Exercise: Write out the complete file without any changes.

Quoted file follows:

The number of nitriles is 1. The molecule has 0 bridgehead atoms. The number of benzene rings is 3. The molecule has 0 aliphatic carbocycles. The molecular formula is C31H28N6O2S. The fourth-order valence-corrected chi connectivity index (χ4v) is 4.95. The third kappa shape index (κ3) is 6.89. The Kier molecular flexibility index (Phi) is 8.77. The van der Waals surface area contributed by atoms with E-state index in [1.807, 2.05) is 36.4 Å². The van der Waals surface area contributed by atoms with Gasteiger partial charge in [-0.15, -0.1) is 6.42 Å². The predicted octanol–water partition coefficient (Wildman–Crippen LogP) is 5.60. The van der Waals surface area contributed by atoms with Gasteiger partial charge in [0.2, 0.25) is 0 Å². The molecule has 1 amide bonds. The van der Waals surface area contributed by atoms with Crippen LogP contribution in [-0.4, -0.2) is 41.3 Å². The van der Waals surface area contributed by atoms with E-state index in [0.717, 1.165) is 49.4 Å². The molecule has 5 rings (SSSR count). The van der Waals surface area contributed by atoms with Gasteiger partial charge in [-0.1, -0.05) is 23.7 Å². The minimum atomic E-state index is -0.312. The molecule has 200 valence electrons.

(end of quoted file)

The number of nitriles is 1. The molecule has 0 bridgehead atoms. The number of benzene rings is 3. The molecule has 0 aliphatic carbocycles. The molecular formula is C31H28N6O2S. The fourth-order valence-corrected chi connectivity index (χ4v) is 4.95. The third kappa shape index (κ3) is 6.89. The Kier molecular flexibility index (Phi) is 8.77. The van der Waals surface area contributed by atoms with E-state index in [1.807, 2.05) is 36.4 Å². The van der Waals surface area contributed by atoms with Gasteiger partial charge in [-0.15, -0.1) is 6.42 Å². The predicted octanol–water partition coefficient (Wildman–Crippen LogP) is 5.60. The van der Waals surface area contributed by atoms with Gasteiger partial charge in [0.2, 0.25) is 0 Å². The molecule has 1 amide bonds. The van der Waals surface area contributed by atoms with Crippen LogP contribution in [-0.4, -0.2) is 41.3 Å². The van der Waals surface area contributed by atoms with E-state index in [0.717, 1.165) is 49.4 Å². The molecule has 5 rings (SSSR count). The van der Waals surface area contributed by atoms with Gasteiger partial charge in [-0.1, -0.05) is 23.7 Å². The minimum atomic E-state index is -0.312. The molecule has 200 valence electrons.